In a slow real estate market, you have to employ all the right tricks to sell a house, and this may include some very specific home improvements. The advantage of having an agent to help with the sale is that the agent should know how to apply all the right tricks to your property and should be able to give you honest, specific advice about the improvements that will help sell your home.

So if you're interviewing an agent, and you don't hear anything a little bit painful about changes you need to make to prepare your home for sale, be wary. An honest, knowledgeable agent is better than one who just tells you what you want to hear.


5: The agent leaves out the prices of foreclosures in his CMA.


When you hire a real estate agent to sell your house, one of the first things the agent will do is to create a Certified Market Analysis (CMA), which analyzes the sale prices of similar properties in your neighborhood. This is an important step in determining the starting sale price of your home. Because foreclosures obviously sell for less, they bring down the average sale price for the neighborhood.

When you review the agent's assessment, make sure the list of recently sold homes includes foreclosures. Like it or not, the prices of every house in a neighborhood can be influenced by even just one foreclosure, and an honest assessment will include this information.


4: The agent hasn't discussed the declining market prices up front.

If your house sits on the market for a few months, chances are, in a slow real estate market, it will sell for less than it would have when you first listed it.

A good real estate agent will be forthright about this fact in the beginning.


"If they demoralize you, it's a good sign," says Alan Sims, a forensic real estate appraiser and chief executive of the Center for Litigation and Consumer Real Estate Education. "If [the home] lingers on the market longer than three months, the owner needs a new analysis." Your agent should talk to you up front and throughout the sale process about where the market is and what you can do to help your home sell.

3: The agent doesn't inquire about the financing for potential buyers.


One of the chief complications of selling a house right now is the fact that lenders have significantly tightened the requirements that buyers must meet to get loans. Because of the stringent requirements, the selling agent needs to be aggressive about making sure that people who make offers on homes can get the loans to buy them.

The best way to hire an agent who will cover the financing is to ask up front.


"Have the agent discuss financing for new buyers," Sims says. "Ask if that's a standard thing they do." If it's not, you may want to move on to a different agent who can help you with that important part of the process.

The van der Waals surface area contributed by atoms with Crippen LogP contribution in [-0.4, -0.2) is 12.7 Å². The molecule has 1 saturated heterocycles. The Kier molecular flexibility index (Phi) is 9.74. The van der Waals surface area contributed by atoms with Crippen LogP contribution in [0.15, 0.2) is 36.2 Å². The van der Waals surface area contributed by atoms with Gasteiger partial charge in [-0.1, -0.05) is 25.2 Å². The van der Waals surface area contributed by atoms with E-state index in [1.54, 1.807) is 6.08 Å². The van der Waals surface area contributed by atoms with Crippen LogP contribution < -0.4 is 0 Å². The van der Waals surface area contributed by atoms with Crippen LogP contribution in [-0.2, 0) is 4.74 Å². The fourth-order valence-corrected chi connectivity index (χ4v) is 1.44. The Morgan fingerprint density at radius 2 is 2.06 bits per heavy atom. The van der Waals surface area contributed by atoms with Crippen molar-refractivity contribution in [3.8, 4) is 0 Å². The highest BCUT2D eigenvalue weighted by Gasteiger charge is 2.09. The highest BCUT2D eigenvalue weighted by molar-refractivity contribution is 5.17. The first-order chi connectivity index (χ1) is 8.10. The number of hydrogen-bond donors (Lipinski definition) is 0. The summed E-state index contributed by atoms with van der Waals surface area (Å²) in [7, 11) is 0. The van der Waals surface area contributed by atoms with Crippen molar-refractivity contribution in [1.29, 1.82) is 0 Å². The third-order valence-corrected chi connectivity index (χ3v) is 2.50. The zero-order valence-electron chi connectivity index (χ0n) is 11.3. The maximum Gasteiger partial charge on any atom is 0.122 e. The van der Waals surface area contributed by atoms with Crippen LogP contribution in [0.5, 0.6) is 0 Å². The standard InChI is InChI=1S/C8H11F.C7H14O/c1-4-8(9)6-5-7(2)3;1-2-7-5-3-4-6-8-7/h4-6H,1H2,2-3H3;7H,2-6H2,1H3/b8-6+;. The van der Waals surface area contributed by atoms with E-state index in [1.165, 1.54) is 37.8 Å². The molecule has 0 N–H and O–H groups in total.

2: The agent isn't familiar with your neighborhood.

Just because an agent has sold houses in your city doesn't mean she can sell your house, too. Even very small cities contain areas that have specific personalities and attract specific types of buyers.

If you're in a neighborhood populated primarily by doctors, then you want to make sure the agent isn't afraid to let the personnel department of the local hospital know about your listing. By the same token, if your house is in a neighborhood coveted by artists and writers, make sure you're dealing with an agent who's comfortable posting a listing on Web sites or Facebook groups where buyers might be found.


But first, you need to make sure the agent knows the niche that feeds your neighborhood. "You've got agents who know some parts of the community but not others," Bilbrey says.

1: The agent doesn't show the house.


Without question, this is the chief complaint about real estate agents.

You talk to the agent and sign a contract, and then you never see the agent or hear word from anyone who wants to see the house.

Bilbrey says the Better Business Bureau is most likely to hear from consumers who were led to believe the house would be shown more often. How often the house should be shown should be written into the contract. If you don't think a drive-by with potential buyers constitutes a legitimate showing, then specify what you think is legitimate. But if it's not in the contract, and you end up stuck, you have little recourse but to keep pestering your agent. "Certainly being the squeaky wheel is your best bet," Bilbrey says.

For more information on selling your home, check out the links on the next page.

Lots More Information

Related Articles

  • Bilbrey, Sheryl. Personal Interview. Chief executive, Better Business Bureau of San Diego and Imperial Counties. Feb. 7, 2011
  • Sims, Alan. Personal Interview. Chief executive, Center for Litigation and Consumer Real Estate Education. Feb. 3, 2011.